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Three Key Interim Studies Focus on Children’s Issues

The Oklahoma Institute for Child Advocacy (OICA) has had the opportunity over the past few months to work with state lawmakers on various issues covered in legislative interim studies.  If you are not familiar with these, state senators and representatives can request from the presiding officer of their respective chambers the opportunity to delve into a topic about an issue of importance.  Prior to the deadline for the filing period, we reached out to several lawmakers to request topics which would focus on important issues for Oklahoma children and families. The first study in which we played a part was the Oklahoma Senate study reviewing the topic of Adverse Childhood Experiences and Trauma-Informed Care.  This was a follow-up study to the one held last year in the House of Representatives by Rep. Pat Ownbey, R-Ardmore.  Senator AJ Griffin filed this study prior to her departure from the Legislature, and we were pleased to continue that work with Sen. Kay Floyd, D-Oklahoma City and Sen. Greg McCortney, R-Ada.  The study assembled some of the best and brightest minds in Oklahoma regarding this topic and the seven lawmakers who were present asked very relevant questions.  I am certain this effort will lead to great work by the Trauma-Informed Care Task Force authored by Sen. Griffin and Rep. Carol Bush, R-Tulsa in Senate Bill 1517 this past session.  In fact, there will be follow-up legislation to expand the membership and scope of the study to include greater regional representation for a statewide presence. The next study in which OICA participated was one requested by Senator Allison Ikley-Freeman, D-Tulsa, which reviewed school suspension policy in Oklahoma.  The assembled presenters discussed the issues impacting students who face either in-school or out-of-school suspension in our state.  There has been legislation the past two years to modify how suspensions are treated for students who commit assault on a teacher or another student. Violence in the classroom is an extremely serious issue and something that absolutely must be dealt with. However, OICA continues to encourage policymakers not to simply back new laws that increase punishments for children who act out. Continue Reading →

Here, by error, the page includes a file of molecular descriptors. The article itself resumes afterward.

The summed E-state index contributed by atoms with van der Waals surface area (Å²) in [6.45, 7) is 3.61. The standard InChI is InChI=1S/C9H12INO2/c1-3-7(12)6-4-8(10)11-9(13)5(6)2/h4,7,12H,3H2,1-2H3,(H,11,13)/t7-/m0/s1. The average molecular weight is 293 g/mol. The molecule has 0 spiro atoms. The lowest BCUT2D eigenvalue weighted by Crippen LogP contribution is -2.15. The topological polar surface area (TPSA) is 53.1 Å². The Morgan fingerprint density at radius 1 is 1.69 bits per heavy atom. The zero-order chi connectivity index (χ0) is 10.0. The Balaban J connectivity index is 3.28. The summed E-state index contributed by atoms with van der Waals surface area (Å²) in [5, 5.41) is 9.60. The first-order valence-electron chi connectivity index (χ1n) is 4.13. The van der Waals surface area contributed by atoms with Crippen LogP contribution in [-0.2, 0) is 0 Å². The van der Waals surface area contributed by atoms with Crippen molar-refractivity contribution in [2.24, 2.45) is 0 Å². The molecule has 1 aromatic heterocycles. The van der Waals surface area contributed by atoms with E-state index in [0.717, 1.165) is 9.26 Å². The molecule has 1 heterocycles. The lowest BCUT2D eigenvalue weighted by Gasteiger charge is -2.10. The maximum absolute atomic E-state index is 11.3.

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Grandparents Play a Key Role in Raising Children

For many youngsters, grandparents play a significant role in raising us and molding us into the people we become.  I often think about my extended family and how lucky I was to have so many people in my life who cared about me and helped me grow and develop.  Many Oklahoma children, unfortunately, are not as fortunate as I was; they do not have an older generation of family members in their lives who can teach and assist them in their formative years. While it is a well-documented fact that many children are lacking positive adult role models, the state is inadvertently exacerbating that situation, especially when it comes to grandparents. In the U.S. Supreme Court case of Troxel v. Granville, the Supreme Court discussed parents’ fundamental rights to raise and rear their own children. It should be noted though, the Troxel case refused to strike down a Washington state law granting substantial grandparent visitation. Due to this, the Troxel case left states with varying degrees of grandparent visitation throughout the nation. Continue Reading →

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Journalists Fight for Those Without Money or Power

It is important to have people in your life who will motivate you at a young age to achieve beyond what others might feel is possible.  Having someone who believes in you can make a world of difference on in life. I am fortunate that I have had many like that who have encouraged me to go above and beyond what even I felt was my greatest potential. One of those individuals, unfortunately, passed away recently.  Jim Killackey was a longtime Oklahoman reporter who covered education and health-related issues for many years, some of those during the time I was a student at Oklahoma State University.  He, indirectly, was one of those who helped encourage me without ever knowing it. I had the opportunity and the pleasure to serve as a student senator and as the Chairman of the Student Government Association Senate during my undergraduate years.  In that role, I was a watchdog for my fellow students to ensure they were treated fairly as constituents in the student body. I often disagreed with members of the university administration and was vocal about my feelings. Continue Reading →